Q: I always wear my helmet properly with both chinstraps fastened when I play football. I should be safe from concussions right?
A: That’s actually not true. No piece of equipment can prevent a concussion. In fact, helmets were made with the intention of preventing skull fractures, not concussions. So far there is no piece of equipment on the market that can ensure a player won’t receive a concussion when playing a sport.
Q: I got hit in the head pretty hard at practice but I just got my bell rung. I didn’t lose consciousness or anything. Should I get tested for a concussion?
A: Absolutely. A concussion does not require a player to lose consciousness. In fact, many athletes look totally normal after suffering a concussion. Whenever you “get your bell rung,” it’s always a good idea to be tested for a concussion. This headache is caused when the brain hits the inside of your skull after a sudden impact. If the brain hits with enough force, you’ll have a concussion. Always remember to err on the side of caution. When in doubt, sit out.
Q: Is a concussion only caused by hits to the head?
A: Not always. A concussion can be caused by any hit to the body and not necessarily a direct shot to the head.
Q: I think I have a concussion but I don’t want to look like a wuss if I complain to a coach and I don’t want to lose playing time if I have to miss some games.. What should I do?
A: You’re not alone. Feeling this way is very common among athletes who feel they may have sustained a concussion. You should always report a possible concussion to a coach or trainer. Concussions are nothing to mess around with. You wouldn’t try to play with a broken leg would you? The brain shouldn’t be any different. As far as missing playing time goes, you can’t worry about that. If you report your suspicions you can recover and return to play in no time. If you play with a concussion and get hit hard enough, you may be looking at an injury that can end your season, career, or even your life.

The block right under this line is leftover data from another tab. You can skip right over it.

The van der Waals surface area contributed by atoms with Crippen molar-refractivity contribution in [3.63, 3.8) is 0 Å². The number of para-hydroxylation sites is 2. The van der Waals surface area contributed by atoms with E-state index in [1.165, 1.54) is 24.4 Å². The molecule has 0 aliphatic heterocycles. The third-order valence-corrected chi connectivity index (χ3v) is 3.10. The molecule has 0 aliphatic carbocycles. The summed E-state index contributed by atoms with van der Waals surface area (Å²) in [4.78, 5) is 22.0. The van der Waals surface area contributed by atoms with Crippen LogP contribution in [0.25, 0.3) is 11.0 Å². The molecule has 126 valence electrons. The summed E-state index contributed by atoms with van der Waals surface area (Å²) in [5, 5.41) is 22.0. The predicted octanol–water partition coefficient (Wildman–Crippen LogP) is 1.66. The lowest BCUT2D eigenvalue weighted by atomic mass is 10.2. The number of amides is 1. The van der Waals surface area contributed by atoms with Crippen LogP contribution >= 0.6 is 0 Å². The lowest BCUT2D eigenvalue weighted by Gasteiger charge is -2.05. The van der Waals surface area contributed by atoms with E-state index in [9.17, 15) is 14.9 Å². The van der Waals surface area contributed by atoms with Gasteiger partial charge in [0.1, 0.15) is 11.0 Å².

Q: Will I know if I have a concussion?
A: Not always. Concussions are tricky because symptoms may appear days after the injury occurs. You may feel totally fine and still have a concussion. In fact, a concussion may not even appear on a hospital scan. Not every concussion causes structural damage so a brain scan would appear normal in those cases.If you ever receive a big hit in any sport its a good idea to get yourself checked for a concussion, regardless of whether you feel bad or not.
Q: I play defense. I shouldn’t have to worry about concussions, right?
A: Sorry, pal. No such luck. When it comes to concussions, defenders are at just as much risk as offensive players are. Always use proper technique when playing a sport to minimize this risk.
Q: What is a concussion?
A: The Center for Disease Control defines a concussion as a type of traumatic brain injury caused by a bump, blow, or jolt to the head that can change the way your brain normally works. Concussions can also occur from a fall or a blow to the body that causes the head and brain to move quickly back and forth.
Q: I already received a concussion. Am I at any extra risk for another one?
A: Yes. Studies suggest that female athletes, young athletes, and previously concussed athletes are at a higher risk of suffering from a concussion.
Q:If I get a concussion in the middle of a game will I be able to return later in the game?
A: A player should never return to play the same day he or she received a concussion.
Q: Are concussions only in contact sports like football and hockey?
A: No. Actually, concussions can occur at any point in any sport including baseball, water polo, even diving.
Q: If I ever suffer from a concussion, will I be able to heal completely?
A: Most likely you’ll be able to recover and be symptom free in a relatively short amount of time. For serious concussions or repeat concussion, the effects could be more devastating and chronic. As long as you remember to PlaySmart, you should be able to StaySmart and heal in no time.